Short of labeling every switch in the house, I’m going to have to rely on my trusty memory to figure out what each switch does. If nothing else, I can just flip them on and off until I get the light I want. Or invent something new.

That’s part of my story, what’s yours?

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The Phone Number

What?  Disconnected? That’s impossible.  But there she was again, that nice lady on the other end of the line telling me that she was sorry, but the number I had dialed was no longer in service.

Other than my social security number, which I will not share with you, that phone number was better known to me than any other number in the world.  Yes, I know Pi to umpteen decimals, and all the basic integers.  And my birthday.  But this phone number….

I still remember the phone number from the house I grew up in.  Thirteen years.  And nearly forty years ago.  At least the last four digits.  1883.  That’s pretty good considering I don’t know my wife’s office number.  Or either of my kid’s cell numbers.  Or even my own work number half the time.  But this number….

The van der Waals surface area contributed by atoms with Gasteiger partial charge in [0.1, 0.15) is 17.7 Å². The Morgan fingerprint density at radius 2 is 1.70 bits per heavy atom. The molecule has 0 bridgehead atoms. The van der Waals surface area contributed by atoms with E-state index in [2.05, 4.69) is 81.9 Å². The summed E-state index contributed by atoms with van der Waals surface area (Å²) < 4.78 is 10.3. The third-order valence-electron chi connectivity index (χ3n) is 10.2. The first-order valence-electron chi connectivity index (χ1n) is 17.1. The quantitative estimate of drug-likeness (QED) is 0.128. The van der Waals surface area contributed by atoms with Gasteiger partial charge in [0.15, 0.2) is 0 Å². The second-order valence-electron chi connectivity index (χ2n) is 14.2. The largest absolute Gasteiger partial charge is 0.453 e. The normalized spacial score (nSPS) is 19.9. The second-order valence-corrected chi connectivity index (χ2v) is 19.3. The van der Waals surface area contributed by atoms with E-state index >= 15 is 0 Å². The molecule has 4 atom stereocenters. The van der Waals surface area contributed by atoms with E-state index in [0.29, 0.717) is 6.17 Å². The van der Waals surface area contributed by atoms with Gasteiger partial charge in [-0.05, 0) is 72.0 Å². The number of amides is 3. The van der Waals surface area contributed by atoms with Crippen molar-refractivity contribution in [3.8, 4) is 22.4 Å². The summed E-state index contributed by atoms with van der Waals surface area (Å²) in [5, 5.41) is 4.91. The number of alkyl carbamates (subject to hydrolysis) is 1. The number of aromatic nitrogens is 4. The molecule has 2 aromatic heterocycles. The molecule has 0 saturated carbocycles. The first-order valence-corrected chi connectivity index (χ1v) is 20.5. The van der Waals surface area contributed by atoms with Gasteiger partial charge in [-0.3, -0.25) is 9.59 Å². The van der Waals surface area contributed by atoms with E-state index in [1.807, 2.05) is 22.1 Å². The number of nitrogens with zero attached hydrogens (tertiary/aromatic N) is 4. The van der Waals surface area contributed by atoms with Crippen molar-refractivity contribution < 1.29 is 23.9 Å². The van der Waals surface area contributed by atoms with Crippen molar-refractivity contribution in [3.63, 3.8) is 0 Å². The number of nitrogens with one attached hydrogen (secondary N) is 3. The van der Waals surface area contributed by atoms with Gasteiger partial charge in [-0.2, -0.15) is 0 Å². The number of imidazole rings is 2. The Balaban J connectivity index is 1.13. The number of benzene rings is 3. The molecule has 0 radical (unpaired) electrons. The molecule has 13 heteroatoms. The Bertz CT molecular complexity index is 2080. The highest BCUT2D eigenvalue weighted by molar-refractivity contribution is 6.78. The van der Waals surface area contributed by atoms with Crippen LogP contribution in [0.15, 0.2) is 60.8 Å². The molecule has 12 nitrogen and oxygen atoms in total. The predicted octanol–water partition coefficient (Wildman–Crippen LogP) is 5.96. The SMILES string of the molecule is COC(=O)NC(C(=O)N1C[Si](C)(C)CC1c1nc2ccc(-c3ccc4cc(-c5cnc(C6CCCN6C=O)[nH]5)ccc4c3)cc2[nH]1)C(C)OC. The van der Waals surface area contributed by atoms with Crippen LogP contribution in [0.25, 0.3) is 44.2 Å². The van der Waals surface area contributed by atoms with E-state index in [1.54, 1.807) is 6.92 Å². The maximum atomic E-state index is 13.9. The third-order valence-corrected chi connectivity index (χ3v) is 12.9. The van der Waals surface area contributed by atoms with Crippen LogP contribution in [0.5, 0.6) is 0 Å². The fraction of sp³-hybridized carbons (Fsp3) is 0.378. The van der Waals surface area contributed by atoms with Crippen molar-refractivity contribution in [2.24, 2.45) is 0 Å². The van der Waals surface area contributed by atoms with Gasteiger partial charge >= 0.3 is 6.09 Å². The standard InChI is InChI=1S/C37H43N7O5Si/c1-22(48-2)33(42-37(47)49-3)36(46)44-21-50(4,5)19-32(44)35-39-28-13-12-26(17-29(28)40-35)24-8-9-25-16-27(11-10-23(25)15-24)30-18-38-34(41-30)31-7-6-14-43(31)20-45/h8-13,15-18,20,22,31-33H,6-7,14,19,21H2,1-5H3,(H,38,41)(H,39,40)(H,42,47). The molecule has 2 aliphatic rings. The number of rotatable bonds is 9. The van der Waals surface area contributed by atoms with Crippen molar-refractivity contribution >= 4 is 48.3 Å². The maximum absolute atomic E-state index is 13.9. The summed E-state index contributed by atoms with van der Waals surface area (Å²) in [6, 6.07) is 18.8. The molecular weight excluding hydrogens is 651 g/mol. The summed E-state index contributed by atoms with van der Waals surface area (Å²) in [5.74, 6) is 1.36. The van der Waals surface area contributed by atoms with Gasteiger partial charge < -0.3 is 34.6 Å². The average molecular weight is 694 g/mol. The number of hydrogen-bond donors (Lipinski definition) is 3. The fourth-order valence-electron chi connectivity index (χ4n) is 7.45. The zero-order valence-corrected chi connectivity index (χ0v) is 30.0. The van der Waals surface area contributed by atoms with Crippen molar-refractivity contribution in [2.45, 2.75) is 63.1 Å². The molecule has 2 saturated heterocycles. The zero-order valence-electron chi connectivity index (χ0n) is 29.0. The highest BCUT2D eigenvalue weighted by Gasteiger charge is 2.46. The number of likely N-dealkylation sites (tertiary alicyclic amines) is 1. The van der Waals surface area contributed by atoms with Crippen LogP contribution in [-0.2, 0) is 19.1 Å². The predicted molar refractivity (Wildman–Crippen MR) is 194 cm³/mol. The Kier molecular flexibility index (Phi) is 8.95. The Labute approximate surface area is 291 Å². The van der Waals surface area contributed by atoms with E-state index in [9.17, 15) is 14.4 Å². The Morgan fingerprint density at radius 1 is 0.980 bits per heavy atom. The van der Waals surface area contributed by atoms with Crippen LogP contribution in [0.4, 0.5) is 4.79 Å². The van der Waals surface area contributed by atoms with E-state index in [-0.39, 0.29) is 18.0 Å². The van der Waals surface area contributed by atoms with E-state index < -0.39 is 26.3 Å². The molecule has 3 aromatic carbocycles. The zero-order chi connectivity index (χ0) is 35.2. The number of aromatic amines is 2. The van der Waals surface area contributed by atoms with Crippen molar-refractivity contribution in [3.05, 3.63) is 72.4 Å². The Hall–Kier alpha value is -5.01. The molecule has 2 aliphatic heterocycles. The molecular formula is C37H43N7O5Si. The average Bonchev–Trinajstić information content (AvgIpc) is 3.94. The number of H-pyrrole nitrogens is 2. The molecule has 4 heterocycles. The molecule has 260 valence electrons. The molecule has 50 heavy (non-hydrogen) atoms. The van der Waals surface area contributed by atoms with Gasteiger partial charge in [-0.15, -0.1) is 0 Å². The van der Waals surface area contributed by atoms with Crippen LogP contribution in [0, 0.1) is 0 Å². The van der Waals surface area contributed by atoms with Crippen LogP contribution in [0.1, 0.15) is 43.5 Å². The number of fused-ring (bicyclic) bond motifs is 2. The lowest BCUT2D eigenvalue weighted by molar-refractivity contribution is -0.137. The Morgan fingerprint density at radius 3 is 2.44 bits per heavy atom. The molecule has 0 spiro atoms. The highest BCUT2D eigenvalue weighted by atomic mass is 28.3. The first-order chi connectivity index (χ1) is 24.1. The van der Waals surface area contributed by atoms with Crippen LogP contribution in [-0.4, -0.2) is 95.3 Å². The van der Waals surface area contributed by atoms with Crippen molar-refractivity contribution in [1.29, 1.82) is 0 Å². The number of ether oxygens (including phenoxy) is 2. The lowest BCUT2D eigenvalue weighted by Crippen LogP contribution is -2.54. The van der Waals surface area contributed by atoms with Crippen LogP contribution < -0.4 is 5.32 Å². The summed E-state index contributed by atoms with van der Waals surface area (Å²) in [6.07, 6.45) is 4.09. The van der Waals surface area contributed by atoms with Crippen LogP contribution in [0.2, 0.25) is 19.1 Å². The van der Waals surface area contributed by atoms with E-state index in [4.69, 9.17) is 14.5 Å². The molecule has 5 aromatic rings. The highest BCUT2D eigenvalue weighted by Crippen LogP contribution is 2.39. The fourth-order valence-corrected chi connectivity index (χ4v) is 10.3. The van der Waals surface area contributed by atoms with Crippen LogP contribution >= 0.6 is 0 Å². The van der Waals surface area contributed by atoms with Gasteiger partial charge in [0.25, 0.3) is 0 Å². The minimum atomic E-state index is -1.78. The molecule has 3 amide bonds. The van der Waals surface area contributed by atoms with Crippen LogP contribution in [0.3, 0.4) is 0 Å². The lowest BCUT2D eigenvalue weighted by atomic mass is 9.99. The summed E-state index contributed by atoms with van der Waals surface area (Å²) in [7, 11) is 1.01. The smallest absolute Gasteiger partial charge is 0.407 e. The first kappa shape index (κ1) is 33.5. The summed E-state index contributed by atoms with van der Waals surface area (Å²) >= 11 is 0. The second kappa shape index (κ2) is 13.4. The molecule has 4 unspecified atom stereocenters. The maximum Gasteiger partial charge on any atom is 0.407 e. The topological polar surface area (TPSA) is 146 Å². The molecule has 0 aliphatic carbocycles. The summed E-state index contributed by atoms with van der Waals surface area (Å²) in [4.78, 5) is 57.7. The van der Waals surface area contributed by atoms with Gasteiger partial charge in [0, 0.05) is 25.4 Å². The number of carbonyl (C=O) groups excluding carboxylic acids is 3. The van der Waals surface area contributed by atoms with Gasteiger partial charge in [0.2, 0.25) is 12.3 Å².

For thirty-eight years this number represented home.  Not where I lived, but where my family was.  This was my parent’s phone number.  For 38 years.  And today it was shut down.  Forever.

I say forever but the phone company will probably give it to someone else.  I might call it one day to see if the new owners are deserving.  Like my parents.  For thirty-eight years I knew I could call this number and a person who cared about me would answer.  Someone who gave me everything.  Who would do anything for me.  And had repeatedly done so much.  It just rolls off my tongue, straight from my memory.  Without a second thought.  But now I don’t need it anymore.

My parents moved today.  They didn’t take the number with them.  Take that you nasty telemarketers!  They were downsizing.  Starting anew.  So they decided a new phone number was in order as well.  I hope they can remember it. 

I’ve got the new number plugged into my iPhone.  One of my contacts.  That way I won’t be tempted to call the old number.  By force of habit.  But I’ll probably never remember the new number.  Not like the old one.

New life for them.  New chapter for me too.  There will be plenty of memories associated with the new number I’m sure.  But it won’t be that number….

That’s part of my story.  What’s yours?  www.personalhistorywriter.com